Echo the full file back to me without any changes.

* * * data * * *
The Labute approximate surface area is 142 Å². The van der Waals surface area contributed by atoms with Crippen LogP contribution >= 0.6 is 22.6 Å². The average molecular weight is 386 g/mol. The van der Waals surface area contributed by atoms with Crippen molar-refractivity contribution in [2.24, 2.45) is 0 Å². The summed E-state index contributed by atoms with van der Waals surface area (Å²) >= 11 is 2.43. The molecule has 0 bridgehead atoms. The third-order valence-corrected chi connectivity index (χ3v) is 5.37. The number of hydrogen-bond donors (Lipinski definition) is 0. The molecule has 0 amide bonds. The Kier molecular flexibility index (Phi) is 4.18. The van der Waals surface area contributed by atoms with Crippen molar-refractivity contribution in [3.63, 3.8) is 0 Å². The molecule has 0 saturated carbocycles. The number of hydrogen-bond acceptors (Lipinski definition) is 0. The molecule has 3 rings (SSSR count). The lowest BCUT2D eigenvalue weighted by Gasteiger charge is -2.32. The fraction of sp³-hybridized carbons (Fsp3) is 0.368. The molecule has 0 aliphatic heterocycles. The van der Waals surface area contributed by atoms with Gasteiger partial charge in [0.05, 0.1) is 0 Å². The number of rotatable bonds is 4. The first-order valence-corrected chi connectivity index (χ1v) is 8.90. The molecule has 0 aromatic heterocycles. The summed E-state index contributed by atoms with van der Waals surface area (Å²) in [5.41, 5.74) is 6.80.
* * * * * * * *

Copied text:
The Labute approximate surface area is 142 Å². The van der Waals surface area contributed by atoms with Crippen LogP contribution >= 0.6 is 22.6 Å². The average molecular weight is 386 g/mol. The van der Waals surface area contributed by atoms with Crippen molar-refractivity contribution in [2.24, 2.45) is 0 Å². The summed E-state index contributed by atoms with van der Waals surface area (Å²) >= 11 is 2.43. The molecule has 0 bridgehead atoms. The third-order valence-corrected chi connectivity index (χ3v) is 5.37. The number of hydrogen-bond donors (Lipinski definition) is 0. The molecule has 0 amide bonds. The Kier molecular flexibility index (Phi) is 4.18. The van der Waals surface area contributed by atoms with Crippen molar-refractivity contribution in [3.63, 3.8) is 0 Å². The molecule has 0 saturated carbocycles. The number of hydrogen-bond acceptors (Lipinski definition) is 0. The molecule has 3 rings (SSSR count). The lowest BCUT2D eigenvalue weighted by Gasteiger charge is -2.32. The fraction of sp³-hybridized carbons (Fsp3) is 0.368. The molecule has 0 aliphatic heterocycles. The van der Waals surface area contributed by atoms with Gasteiger partial charge in [0.05, 0.1) is 0 Å². The number of rotatable bonds is 4. The first-order valence-corrected chi connectivity index (χ1v) is 8.90. The molecule has 0 aromatic heterocycles. The summed E-state index contributed by atoms with van der Waals surface area (Å²) in [5.41, 5.74) is 6.80.